Sixth, where Marcion drastically reduced the authoritative scriptures, the Gnostics added new texts, allegedly the fruit of further divine revelation, in support of their 'spiritualized' version of Christianity. Gnosticism took human redemption to mean the spirit escaping from the body and from the evil, material world. Against such aberrations Irenaeus refused to downplay matter. He insisted on the goodness of the created world in general, and of the human body in particular. Not only its origin (in God's creation) and its destiny (in the resurrection to come) but also (and even more) the incarnation of the Son of God conferred an essential dignity on human bodiliness. Predictably the affirmation of John 1: 14 ('the Word became flesh') assumed a central position for Irenaeus. By assuming 'flesh' (the complete human condition of body and spirit), the Son of God ratified the value of men and women created in God's image and likeness. When they are baptized into Christ and receive him in the Eucharist, their intimate contact with the incarnate and risen Lord will bring them to their own resurrection. One can trace a clear trajectory from Irenaeus' championing of the 'enfleshment' of God's Son and the dignity of our bodily humanity down through the centuries, not least down to Christmas cribs in Italy and elsewhere and Italian art's portrayal of the child Jesus at Mary's breast—both forceful ways of bringing out the true (bodily and spiritual) humanity of the incarnate Word of God.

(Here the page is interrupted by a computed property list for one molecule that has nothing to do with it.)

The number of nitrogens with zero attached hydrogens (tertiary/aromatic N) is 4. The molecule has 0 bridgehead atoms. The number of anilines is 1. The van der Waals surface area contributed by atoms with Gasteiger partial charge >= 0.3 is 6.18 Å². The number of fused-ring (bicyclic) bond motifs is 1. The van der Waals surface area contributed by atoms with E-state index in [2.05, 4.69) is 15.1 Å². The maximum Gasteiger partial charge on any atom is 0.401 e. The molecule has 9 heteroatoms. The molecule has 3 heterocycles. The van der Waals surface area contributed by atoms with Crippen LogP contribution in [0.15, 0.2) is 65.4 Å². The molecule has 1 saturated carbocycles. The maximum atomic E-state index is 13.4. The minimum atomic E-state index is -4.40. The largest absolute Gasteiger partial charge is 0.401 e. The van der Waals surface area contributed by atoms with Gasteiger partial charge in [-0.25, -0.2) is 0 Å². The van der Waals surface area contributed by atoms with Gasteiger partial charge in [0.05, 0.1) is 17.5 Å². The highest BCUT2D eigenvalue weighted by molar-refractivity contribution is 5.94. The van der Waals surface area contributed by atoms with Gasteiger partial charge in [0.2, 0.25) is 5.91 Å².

The brilliant, lapidary expressions of Irenaeus' younger contemporary, Tertullian (c.160—c.225), have become commonplaces in the talk of Catholics and other Christians.17 'The blood of martyrs', he wrote, 'is the seed of Christians' ('Apologeticus,, 50). He spoke of 'the flesh' as 'the hinge of salvation' (De Resurrectione Carnis, 8. 2): 'caro cardo salutis'. The memorable statement with which he began this last work characterized the deepest concerns of believers then and later: 'Fiducia Christianorum resurrectio mortuorum, illam credentes hoc sumus (The resurrection of

Sadly, later in his life Tertullian joined the Montanists, a Spirit-inspired, anti-institutional movement that encouraged a very ascetic life in expectation of the imminent end of history.

the dead constitutes the confidence of Christians. By believing it, we are what we claim to be).' For decades after Tertullian, Christian tombs used such figures as the three young men surviving their stint in the fiery furnace (Dan. 3: 1—30), Daniel rescued from the lions' den (Dan. 6: 1—28), Susanna saved from a death plotted by two lustful elders, Jonah emerging from the great fish, and Lazarus resurrected by Jesus, to express a hope for a glorious salvation in the risen life to come. Tertullian's statement and ancient Christian sepulchral art anticipated the resurrection hope that Catholics and other Christians would continue to express in later centuries—in particular, through signs and symbols in cemeteries around the world.